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Families of children sickened in Ohio cancer cluster drop lawsuit against Whirlpool

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TOLEDO, Ohio — Families whose children have been among dozens sickened in a northern Ohio cancer cluster have dropped their federal lawsuit linking the illnesses to Whirlpool Corp.'s washing machine factory.

The families asked this past week to drop the suit although the owners of contaminated land once owned by Whirlpool plan to continue with their part of the case, said Chuck Boyk, an attorney who represents the families.

It's possible that the lawsuit could be filed again within a year, Boyk said. "As much as I'd like to explain the reason behind it, it's not in my clients' best interest to explain that," he said.

The lawsuit filed by the families in 2013 said that a suspected cancer-causing chemical came from Whirlpool's factory in Clyde, near where 35 children have been diagnosed with cancer and three have died since the mid-1990s.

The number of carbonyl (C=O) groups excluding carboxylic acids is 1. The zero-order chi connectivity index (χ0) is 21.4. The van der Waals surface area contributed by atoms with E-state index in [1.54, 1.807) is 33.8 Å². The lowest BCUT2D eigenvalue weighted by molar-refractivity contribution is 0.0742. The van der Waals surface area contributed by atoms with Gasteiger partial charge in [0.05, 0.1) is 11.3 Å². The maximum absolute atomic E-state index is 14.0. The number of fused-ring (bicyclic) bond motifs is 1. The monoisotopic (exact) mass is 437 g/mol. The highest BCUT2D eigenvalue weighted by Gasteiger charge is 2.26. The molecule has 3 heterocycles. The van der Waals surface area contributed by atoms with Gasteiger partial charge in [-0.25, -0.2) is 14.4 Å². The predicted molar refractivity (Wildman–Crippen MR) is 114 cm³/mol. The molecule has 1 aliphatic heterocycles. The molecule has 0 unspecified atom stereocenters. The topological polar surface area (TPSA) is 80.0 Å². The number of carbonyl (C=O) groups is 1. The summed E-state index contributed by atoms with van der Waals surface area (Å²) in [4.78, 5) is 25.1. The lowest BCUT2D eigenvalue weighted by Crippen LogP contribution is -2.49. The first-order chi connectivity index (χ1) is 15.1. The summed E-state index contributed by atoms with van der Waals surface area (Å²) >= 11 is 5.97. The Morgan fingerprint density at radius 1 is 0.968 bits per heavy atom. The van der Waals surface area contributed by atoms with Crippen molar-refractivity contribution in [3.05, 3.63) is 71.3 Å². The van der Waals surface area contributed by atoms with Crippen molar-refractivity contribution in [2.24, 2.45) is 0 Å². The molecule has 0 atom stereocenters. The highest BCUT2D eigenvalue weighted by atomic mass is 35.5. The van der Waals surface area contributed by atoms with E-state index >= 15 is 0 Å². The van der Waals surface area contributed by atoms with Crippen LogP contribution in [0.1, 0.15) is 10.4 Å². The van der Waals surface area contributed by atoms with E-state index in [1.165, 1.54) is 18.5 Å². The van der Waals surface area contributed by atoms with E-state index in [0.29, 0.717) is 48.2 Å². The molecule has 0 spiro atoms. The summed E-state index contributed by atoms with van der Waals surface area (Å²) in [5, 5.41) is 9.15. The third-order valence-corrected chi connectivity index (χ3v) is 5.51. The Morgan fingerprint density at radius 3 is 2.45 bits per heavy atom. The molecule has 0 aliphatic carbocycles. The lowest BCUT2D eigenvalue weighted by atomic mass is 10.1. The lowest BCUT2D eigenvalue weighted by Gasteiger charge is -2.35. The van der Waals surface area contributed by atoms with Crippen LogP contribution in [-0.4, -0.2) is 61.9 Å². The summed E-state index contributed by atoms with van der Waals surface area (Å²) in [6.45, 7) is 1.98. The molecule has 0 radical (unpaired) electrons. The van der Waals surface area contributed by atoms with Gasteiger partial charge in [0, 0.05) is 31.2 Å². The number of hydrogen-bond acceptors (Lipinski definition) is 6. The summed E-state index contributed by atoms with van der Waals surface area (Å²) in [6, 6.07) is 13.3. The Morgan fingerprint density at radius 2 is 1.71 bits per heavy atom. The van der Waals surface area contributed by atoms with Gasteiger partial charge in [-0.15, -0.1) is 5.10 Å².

Benton Harbor, Michigan-based Whirlpool has maintained from the beginning that the allegations weren't based on scientific or medical fact. The company said it was pleased that the families had dropped their lawsuit.

"We empathize with community members — our neighbors, friends, and co-workers — who have suffered illnesses or deaths of their loved ones. Whirlpool has been a part of the fabric of the Clyde community for more than 60 years, and we continue our commitment to being a responsible corporate citizen," said a statement from Whirlpool.

Nearly 40 young people in a rural area between Toledo and Cleveland have been diagnosed with various types of cancer since the mid-1990s. The diagnoses peaked in 2006, when nine children were told they had cancer.

The families said when the suit was filed that they believed smokestacks from Whirlpool's huge washing machine plant sent a chemical compound suspected of causing cancer into the neighborhoods of several children who were among the first diagnosed.

Ohio health and environmental investigators have spent years testing the air and water around Clyde and talking with the children and their families about where they live and work and what they might have been exposed to. But they've never come up with the answer.

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